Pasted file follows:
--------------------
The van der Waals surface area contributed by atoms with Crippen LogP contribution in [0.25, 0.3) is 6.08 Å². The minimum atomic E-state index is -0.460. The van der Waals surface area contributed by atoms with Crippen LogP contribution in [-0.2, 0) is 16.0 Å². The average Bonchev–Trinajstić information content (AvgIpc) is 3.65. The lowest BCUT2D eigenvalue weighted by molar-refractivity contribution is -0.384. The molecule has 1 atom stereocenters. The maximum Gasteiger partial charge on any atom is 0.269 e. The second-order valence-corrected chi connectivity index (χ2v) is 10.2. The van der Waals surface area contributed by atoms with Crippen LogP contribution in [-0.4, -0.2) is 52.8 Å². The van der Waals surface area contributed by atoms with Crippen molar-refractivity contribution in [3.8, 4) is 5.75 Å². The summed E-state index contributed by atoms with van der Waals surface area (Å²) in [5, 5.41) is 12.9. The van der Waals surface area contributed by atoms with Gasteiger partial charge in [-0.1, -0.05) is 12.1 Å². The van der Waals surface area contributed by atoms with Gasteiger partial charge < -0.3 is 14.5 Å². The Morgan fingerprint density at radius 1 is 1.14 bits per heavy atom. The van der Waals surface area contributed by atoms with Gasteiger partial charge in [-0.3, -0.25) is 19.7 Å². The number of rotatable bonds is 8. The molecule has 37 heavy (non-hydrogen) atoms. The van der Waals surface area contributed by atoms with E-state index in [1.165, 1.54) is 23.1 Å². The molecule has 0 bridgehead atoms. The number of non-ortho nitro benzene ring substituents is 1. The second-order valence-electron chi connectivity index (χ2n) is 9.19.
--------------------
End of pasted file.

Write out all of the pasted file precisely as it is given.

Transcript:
The van der Waals surface area contributed by atoms with Crippen LogP contribution in [0.25, 0.3) is 6.08 Å². The minimum atomic E-state index is -0.460. The van der Waals surface area contributed by atoms with Crippen LogP contribution in [-0.2, 0) is 16.0 Å². The average Bonchev–Trinajstić information content (AvgIpc) is 3.65. The lowest BCUT2D eigenvalue weighted by molar-refractivity contribution is -0.384. The molecule has 1 atom stereocenters. The maximum Gasteiger partial charge on any atom is 0.269 e. The second-order valence-corrected chi connectivity index (χ2v) is 10.2. The van der Waals surface area contributed by atoms with Crippen LogP contribution in [-0.4, -0.2) is 52.8 Å². The van der Waals surface area contributed by atoms with Crippen molar-refractivity contribution in [3.8, 4) is 5.75 Å². The summed E-state index contributed by atoms with van der Waals surface area (Å²) in [5, 5.41) is 12.9. The van der Waals surface area contributed by atoms with Gasteiger partial charge in [-0.1, -0.05) is 12.1 Å². The van der Waals surface area contributed by atoms with Gasteiger partial charge < -0.3 is 14.5 Å². The Morgan fingerprint density at radius 1 is 1.14 bits per heavy atom. The van der Waals surface area contributed by atoms with Gasteiger partial charge in [-0.3, -0.25) is 19.7 Å². The number of rotatable bonds is 8. The molecule has 37 heavy (non-hydrogen) atoms. The van der Waals surface area contributed by atoms with E-state index in [1.165, 1.54) is 23.1 Å². The molecule has 0 bridgehead atoms. The number of non-ortho nitro benzene ring substituents is 1. The second-order valence-electron chi connectivity index (χ2n) is 9.19.